TfL opens 10 new low traffic cycleways across the capital- Here’s where they are located
The new routes, which include a 10km route in Enfield, are the latest additions to a series that mainly use new low traffic local streets.
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The new routes, which include a 10km route in Enfield, are the latest additions to a series that mainly use new low traffic local streets, with three cycleways launched earlier this year in March.
The scheme means 550,000 more Londoners are within 400m of the cycleway network and will connect outer London town centres such as Walthamstow, Ilford, Barking and Barnes to London’s growing cycleway network.
The new routes are:
- Cycleway 1 - Freezy Water to Tottenham, connecting to Cycleway 21 and the wider Enfield cycle network
- Cycleway 16 - Wanstead Flats to The Olympic Park, connecting into Waltham Forest’s expanding cycleway routes
- Cycleway 24 - Walthamstow Wetlands to Wood Street – and will connect to the proposed Cycleway 26, which will connect towards Stratford and the Olympic Park
- Cycleway 34 - Hammersmith to Fulham, connecting to Cycleway 9
- Cycleway 38 - Finsbury Park to Angel, this route will connect to Cycleway 50, which is currently under construction in Islington
- Cycleway 42 - Ilford to Barking Riverside, connecting more than 60,000 residents to high quality cycling infrastructure and connecting Barking stations
- Cycleway 57 – Hammersmith Bridge to Barnes, connecting to Cycleway 9
- Cycleway 10 - Embankment to Euston, connecting to Cycleway 3 and the wider Central London cycle network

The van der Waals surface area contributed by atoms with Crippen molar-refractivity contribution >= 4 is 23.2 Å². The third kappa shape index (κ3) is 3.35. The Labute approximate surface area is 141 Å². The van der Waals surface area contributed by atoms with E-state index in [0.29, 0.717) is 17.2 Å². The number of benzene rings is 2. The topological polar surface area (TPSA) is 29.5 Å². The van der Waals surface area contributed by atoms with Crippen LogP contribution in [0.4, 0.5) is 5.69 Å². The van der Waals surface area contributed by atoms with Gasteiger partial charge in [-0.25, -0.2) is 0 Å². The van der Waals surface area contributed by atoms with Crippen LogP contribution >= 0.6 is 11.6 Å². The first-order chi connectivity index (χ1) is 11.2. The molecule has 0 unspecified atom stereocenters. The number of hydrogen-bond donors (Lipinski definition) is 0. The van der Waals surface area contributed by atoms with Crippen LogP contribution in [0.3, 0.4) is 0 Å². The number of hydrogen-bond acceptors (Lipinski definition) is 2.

- Cycleway - Battersea Power Station and Nine Elms, connecting to Cycleway 5
- Cycleway - Kentish Town to Gospel Oak, connecting into the wider Camden cycle network
The new routes have been delivered alongside the existing programme to build new walking and cycling infrastructure, with segregated cycle lanes at Old Street now complete.
TfL has also decided to retain the changes made at Park Lane permanently. The scheme saw the introduction of a new bi-directional, segregated cycle lane and bus lane on the north side of Park Lane.
TfL said it is used for 2,400 cycle trips a day and has reduced the number of cyclists using a nearby parallel route within Hyde Park, where there is a risk of colliding with pedestrians.
Other busy locations are being improved for cycling and walking including Cycleway 50 in Finsbury Park, Cycleway 23 at Lea Bridge and on the final section of Cycleway 4 on Lower Road in Southwark.
TfL and London boroughs have more than tripled the size of the London-wide strategic cycle network, from 90 km in 2016 to more than 340 km in 2022, meaning that more than one in five Londoners now live near the Cycleway network.
Will Norman, London’s Walking and Cycling Commissioner, said: "We’ve seen a huge rise in walking and cycling over the past few years as more Londoners enjoy using sustainable ways to get around the capital and we’re continually improving our infrastructure and making roads safer to grow our network of cyclists even more.
“These 10 new cycleways link up low traffic areas and connect local communities, making cycling accessible to even more Londoners and support our aim to build a greener, safer London for everyone.”
Helen Cansick, TfL’s Head of Healthy Streets Investment, said: “Our continued work in expanding the Cycleway routes on a range of different types of roads unlocks access to cycling for many more thousands of Londoners, contributing to a greener and fairer city.
“Everyone in London deserves safe and sustainable routes, regardless of where they live and thanks to the efforts of many London boroughs in reducing traffic on residential roads and lowering speed limits, we have been able to deliver a further ten new Cycleways at speed alongside our wider programme of cycling investment. We’ll continue to work closely with boroughs to connect even more of the capital to our high-quality cycle network.”